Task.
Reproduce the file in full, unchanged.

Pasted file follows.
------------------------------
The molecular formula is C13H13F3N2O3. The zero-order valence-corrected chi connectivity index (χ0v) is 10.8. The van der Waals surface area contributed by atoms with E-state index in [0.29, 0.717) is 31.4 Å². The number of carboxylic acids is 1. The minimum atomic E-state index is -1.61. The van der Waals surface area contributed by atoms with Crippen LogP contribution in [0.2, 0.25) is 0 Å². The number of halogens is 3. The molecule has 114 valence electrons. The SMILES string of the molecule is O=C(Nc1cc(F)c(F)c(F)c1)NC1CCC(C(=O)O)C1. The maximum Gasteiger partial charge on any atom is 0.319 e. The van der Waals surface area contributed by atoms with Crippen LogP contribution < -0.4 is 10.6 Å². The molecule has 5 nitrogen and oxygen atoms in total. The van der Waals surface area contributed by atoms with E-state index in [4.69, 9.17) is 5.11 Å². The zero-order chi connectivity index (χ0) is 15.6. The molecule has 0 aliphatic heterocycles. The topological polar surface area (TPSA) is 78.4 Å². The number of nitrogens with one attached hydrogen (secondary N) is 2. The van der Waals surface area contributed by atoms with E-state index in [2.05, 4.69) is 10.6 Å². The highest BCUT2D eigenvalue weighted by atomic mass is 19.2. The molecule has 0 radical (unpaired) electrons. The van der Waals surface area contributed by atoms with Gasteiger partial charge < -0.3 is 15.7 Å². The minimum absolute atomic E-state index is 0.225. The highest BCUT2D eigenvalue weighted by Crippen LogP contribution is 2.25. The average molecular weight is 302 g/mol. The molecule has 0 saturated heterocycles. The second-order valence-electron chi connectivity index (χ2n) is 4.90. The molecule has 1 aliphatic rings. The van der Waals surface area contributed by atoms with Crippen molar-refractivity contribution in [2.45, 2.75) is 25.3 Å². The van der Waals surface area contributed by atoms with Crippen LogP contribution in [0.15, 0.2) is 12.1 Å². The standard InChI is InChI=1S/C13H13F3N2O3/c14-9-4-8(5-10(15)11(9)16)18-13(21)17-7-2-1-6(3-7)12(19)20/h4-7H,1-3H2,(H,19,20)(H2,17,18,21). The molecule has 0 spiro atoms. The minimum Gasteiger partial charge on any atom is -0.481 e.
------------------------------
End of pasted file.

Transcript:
The molecular formula is C13H13F3N2O3. The zero-order valence-corrected chi connectivity index (χ0v) is 10.8. The van der Waals surface area contributed by atoms with E-state index in [0.29, 0.717) is 31.4 Å². The number of carboxylic acids is 1. The minimum atomic E-state index is -1.61. The van der Waals surface area contributed by atoms with Crippen LogP contribution in [0.2, 0.25) is 0 Å². The number of halogens is 3. The molecule has 114 valence electrons. The SMILES string of the molecule is O=C(Nc1cc(F)c(F)c(F)c1)NC1CCC(C(=O)O)C1. The maximum Gasteiger partial charge on any atom is 0.319 e. The van der Waals surface area contributed by atoms with Crippen LogP contribution < -0.4 is 10.6 Å². The molecule has 5 nitrogen and oxygen atoms in total. The van der Waals surface area contributed by atoms with E-state index in [4.69, 9.17) is 5.11 Å². The zero-order chi connectivity index (χ0) is 15.6. The molecule has 0 aliphatic heterocycles. The topological polar surface area (TPSA) is 78.4 Å². The number of nitrogens with one attached hydrogen (secondary N) is 2. The van der Waals surface area contributed by atoms with E-state index in [2.05, 4.69) is 10.6 Å². The highest BCUT2D eigenvalue weighted by atomic mass is 19.2. The molecule has 0 radical (unpaired) electrons. The van der Waals surface area contributed by atoms with Gasteiger partial charge < -0.3 is 15.7 Å². The minimum absolute atomic E-state index is 0.225. The highest BCUT2D eigenvalue weighted by Crippen LogP contribution is 2.25. The average molecular weight is 302 g/mol. The molecule has 0 saturated heterocycles. The second-order valence-electron chi connectivity index (χ2n) is 4.90. The molecule has 1 aliphatic rings. The van der Waals surface area contributed by atoms with Crippen molar-refractivity contribution in [2.45, 2.75) is 25.3 Å². The van der Waals surface area contributed by atoms with Crippen LogP contribution in [0.15, 0.2) is 12.1 Å². The standard InChI is InChI=1S/C13H13F3N2O3/c14-9-4-8(5-10(15)11(9)16)18-13(21)17-7-2-1-6(3-7)12(19)20/h4-7H,1-3H2,(H,19,20)(H2,17,18,21). The molecule has 0 spiro atoms. The minimum Gasteiger partial charge on any atom is -0.481 e.